• Machado, CA; Jousselin, E; Kjellberg, F; Compton, SG; Herre, EA (April 7, 2001). "Phylogenetic relationships, historical biogeography and character evolution of fig-pollinating wasps.". Proc Biol Sci 268 (1468): 685–94.  
  • Molbo, D; Machado, CA; Sevenster, JG; Keller, L; Herre, EA (May 13, 2003). "Cryptic species of fig-pollinating wasps: implications for the evolution of the fig-wasp mutualism, sex allocation, and precision of adaptation". PNAS 100 (10): 5867–72.  
  • Rasplus, J-Y; Kerdelhué, C; Le Clainche, I; Mondor, G (June 1998). "Molecular phylogeny of fig wasps Agaonidae are not monophyletic". Comptes Rendus de l'Academie des Sciences III 321 (6): 517–26.  

External links

  • Video: Interaction of figs and fig wasps
  • Figs and fig wasps
  • Images of fig wasps on Morphbank, a biological image database
This article was sourced from Creative Commons Attribution-ShareAlike License; additional terms may apply. World Heritage Encyclopedia content is assembled from numerous content providers, Open Access Publishing, and in compliance with The Fair Access to Science and Technology Research Act (FASTR), Wikimedia Foundation, Inc., Public Library of Science, The Encyclopedia of Life, Open Book Publishers (OBP), PubMed, U.S. National Library of Medicine, National Center for Biotechnology Information, U.S. National Library of Medicine, National Institutes of Health (NIH), U.S. Department of Health & Human Services, and USA.gov, which sources content from all federal, state, local, tribal, and territorial government publication portals (.gov, .mil, .edu). Funding for USA.gov and content contributors is made possible from the U.S. Congress, E-Government Act of 2002.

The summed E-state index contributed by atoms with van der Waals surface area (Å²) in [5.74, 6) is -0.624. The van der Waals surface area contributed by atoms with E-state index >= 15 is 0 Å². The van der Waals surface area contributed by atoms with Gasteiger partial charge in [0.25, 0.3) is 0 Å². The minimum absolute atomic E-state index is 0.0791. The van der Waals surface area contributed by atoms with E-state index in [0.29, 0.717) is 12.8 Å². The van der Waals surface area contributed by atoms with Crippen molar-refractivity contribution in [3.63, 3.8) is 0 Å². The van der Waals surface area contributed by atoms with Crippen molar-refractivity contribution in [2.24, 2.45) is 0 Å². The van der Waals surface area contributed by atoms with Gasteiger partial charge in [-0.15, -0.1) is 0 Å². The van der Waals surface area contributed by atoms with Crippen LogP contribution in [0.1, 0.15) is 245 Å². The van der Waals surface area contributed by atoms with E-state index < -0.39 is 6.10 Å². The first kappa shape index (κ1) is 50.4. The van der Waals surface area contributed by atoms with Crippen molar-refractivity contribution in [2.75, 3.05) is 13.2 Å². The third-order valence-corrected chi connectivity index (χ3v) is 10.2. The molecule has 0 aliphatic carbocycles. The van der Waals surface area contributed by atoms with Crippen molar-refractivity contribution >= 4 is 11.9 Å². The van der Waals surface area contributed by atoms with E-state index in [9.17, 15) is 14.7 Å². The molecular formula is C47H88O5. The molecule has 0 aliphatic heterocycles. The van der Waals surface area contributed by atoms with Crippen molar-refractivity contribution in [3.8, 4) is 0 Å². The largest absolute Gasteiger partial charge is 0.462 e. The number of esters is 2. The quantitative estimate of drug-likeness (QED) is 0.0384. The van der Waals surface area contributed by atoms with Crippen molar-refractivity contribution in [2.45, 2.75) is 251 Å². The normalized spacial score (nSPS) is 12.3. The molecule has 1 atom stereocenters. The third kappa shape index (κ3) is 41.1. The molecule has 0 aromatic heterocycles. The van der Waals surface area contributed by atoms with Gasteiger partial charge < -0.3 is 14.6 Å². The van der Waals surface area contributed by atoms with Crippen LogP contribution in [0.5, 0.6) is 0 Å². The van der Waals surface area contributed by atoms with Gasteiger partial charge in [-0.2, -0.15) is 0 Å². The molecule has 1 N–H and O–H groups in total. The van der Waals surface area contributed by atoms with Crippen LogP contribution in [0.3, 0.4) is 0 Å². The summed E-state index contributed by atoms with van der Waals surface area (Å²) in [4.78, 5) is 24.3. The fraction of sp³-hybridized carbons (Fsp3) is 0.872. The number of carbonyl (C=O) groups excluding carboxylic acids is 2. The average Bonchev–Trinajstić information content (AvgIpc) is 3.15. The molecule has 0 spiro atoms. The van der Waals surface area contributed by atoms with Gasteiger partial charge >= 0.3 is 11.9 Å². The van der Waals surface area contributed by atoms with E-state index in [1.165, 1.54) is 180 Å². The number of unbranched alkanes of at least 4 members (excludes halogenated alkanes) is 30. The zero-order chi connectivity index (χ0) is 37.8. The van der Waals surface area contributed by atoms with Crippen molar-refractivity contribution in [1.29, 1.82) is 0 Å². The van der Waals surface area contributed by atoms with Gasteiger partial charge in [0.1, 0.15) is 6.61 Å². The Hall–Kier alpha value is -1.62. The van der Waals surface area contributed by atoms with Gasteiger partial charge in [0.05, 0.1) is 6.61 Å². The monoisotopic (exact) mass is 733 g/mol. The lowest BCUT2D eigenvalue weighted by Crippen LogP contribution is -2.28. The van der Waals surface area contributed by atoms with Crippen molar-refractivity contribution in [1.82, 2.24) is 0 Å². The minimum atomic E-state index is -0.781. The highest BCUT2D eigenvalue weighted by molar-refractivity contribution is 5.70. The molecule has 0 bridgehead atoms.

Crowd sourced content that is contributed to World Heritage Encyclopedia is peer reviewed and edited by our editorial staff to ensure quality scholarly research articles.
 
By using this site, you agree to the Terms of Use and Privacy Policy. World Heritage Encyclopedia™ is a registered trademark of the World Public Library Association, a non-profit organization.
 


Copyright © World Library Foundation. All rights reserved. eBooks from Project Gutenberg are sponsored by the World Library Foundation,
a 501c(4) Member's Support Non-Profit Organization, and is NOT affiliated with any governmental agency or department.